Have you ever noticed how it can feel uncomfortable to respond to positive or exciting news?
This discomfort can arise for a variety of reasons. In fact, according to Dr. Carla Manly, a clinical psychologist, one cause is the fear of being preemptively excited about something that might not come to fruition. Another reason could be unconscious envy or even a lack of attention to what your friend is sharing.
In her research, Brené Brown found that people reported joy as the most vulnerable emotion we experience. She shares how amidst joy, it becomes easy to “dress rehearse tragedy.” This palpable vulnerability might be one of the main reasons it can feel uncomfortable to respond to exciting news.
Whatever the reason, learning how to support your friends is valuable because it enables you to “see them” and connect on a deeper level.
So what do you say when the news is delightful, yet the mood feels uneasy? With conflicting input, it can be hard to know how to be supportive or keep the conversation going beyond “Wow. Congratulations!”
Here are a few ideas from therapists and relationship experts that you can use when someone shares joyous news. It’s not comprehensive by any means, but sometimes it helps to have a guide.
1. Use “I” messages. To facilitate a genuine response, Dr. Carla Manly suggests using “I” messages that include the actual accomplishment. As an example, you might say, “I feel delighted for you! What stellar news! Your first book will be published next July — that is amazing.” You can also use statements that reflect on the work that went into the accomplishment. For example, you might note, “You truly deserve that promotion. You work so hard and devote so much time to your job. I am thrilled for you!”
2. Follow up. Dr. Carla Manly also suggests following up with an act of kindness to concretize your support. Whether you send a batch of cookies, a flower bouquet, or a card of congratulations, it’s always a lovely gesture to honor life’s accomplishments with a kind gesture of support.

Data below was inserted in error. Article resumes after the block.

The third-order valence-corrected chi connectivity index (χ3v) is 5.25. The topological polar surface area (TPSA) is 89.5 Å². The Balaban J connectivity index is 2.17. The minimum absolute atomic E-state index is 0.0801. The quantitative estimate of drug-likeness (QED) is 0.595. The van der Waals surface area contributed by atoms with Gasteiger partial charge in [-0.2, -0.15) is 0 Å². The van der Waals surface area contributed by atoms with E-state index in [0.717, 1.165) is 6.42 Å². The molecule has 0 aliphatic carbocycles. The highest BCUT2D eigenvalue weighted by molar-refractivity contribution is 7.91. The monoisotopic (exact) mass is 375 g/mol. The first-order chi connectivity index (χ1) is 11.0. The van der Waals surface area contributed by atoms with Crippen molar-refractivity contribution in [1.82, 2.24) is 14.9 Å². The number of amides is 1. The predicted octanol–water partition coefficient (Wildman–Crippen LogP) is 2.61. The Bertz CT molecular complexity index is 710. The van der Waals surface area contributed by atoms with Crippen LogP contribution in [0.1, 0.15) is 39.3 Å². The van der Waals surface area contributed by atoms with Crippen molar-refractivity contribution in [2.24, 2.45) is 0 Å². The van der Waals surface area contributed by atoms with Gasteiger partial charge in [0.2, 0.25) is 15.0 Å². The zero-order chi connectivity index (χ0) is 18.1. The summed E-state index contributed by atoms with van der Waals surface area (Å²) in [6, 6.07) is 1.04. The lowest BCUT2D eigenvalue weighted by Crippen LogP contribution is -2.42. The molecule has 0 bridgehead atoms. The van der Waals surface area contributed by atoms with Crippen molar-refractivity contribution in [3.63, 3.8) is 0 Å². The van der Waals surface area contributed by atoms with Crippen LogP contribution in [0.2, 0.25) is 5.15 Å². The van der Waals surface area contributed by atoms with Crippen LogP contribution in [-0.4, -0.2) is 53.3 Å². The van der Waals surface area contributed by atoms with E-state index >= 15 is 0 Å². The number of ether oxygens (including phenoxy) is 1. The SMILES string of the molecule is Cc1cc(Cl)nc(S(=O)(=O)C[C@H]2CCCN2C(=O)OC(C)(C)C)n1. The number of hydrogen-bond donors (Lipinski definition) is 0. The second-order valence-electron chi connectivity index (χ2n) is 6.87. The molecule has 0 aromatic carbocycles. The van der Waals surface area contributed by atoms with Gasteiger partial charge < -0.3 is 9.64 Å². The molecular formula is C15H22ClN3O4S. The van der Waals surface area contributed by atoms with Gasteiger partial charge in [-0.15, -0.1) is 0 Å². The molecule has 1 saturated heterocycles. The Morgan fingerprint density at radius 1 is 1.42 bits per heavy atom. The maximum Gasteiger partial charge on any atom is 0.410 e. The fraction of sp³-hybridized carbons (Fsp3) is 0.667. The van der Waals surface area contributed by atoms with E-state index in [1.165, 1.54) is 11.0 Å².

3. Ask questions. Jessica Small, an LMFT, shares how one of the most supportive things we can do for another person is to ask questions to show our interest and give that person space to celebrate. Try asking open-ended, general questions like “what are you most excited about?”, “tell me more about your plans for …”
4. Encourage continued conversation. Another idea that Jessica Small shared is to encourage dialogue and exploration through broad statements such as “I want to hear every detail,” “tell me more,” “start at the beginning, how did you find out about …”
5. Manage your feelings. Both Dr. Carla Manly and Jessica Small shared how our feelings and emotions can cloud our support. The only way to solve this is to notice what is coming up and manage the feelings accordingly.
6. Share relatable information. According to Jennifer Tomko, LCSW, researching, and sharing relatable information about what they might be experiencing is a great way to show your support. For example, after hearing that her niece was pregnant, Jennifer downloaded the What to Expect When You’re Expecting app to keep track of the pregnancy. To show her support, Jennifer sends weekly messages such as “our baby is the size of a lemon” or “the nausea should improve this week.”
7. Notice their strengths. When in doubt, lean into the vulnerability and find a way to notice your friend’s strengths. It took courage to get to where they are.
Do you have any other tips or phrases to use when you don’t know how to proceed? Feel free to share them in the comments below [or email us at firstname.lastname@example.org]! We would be happy to hear from you.
Thinking of someone that could use your encouragement and support? Show them! KOYA is free to download and use.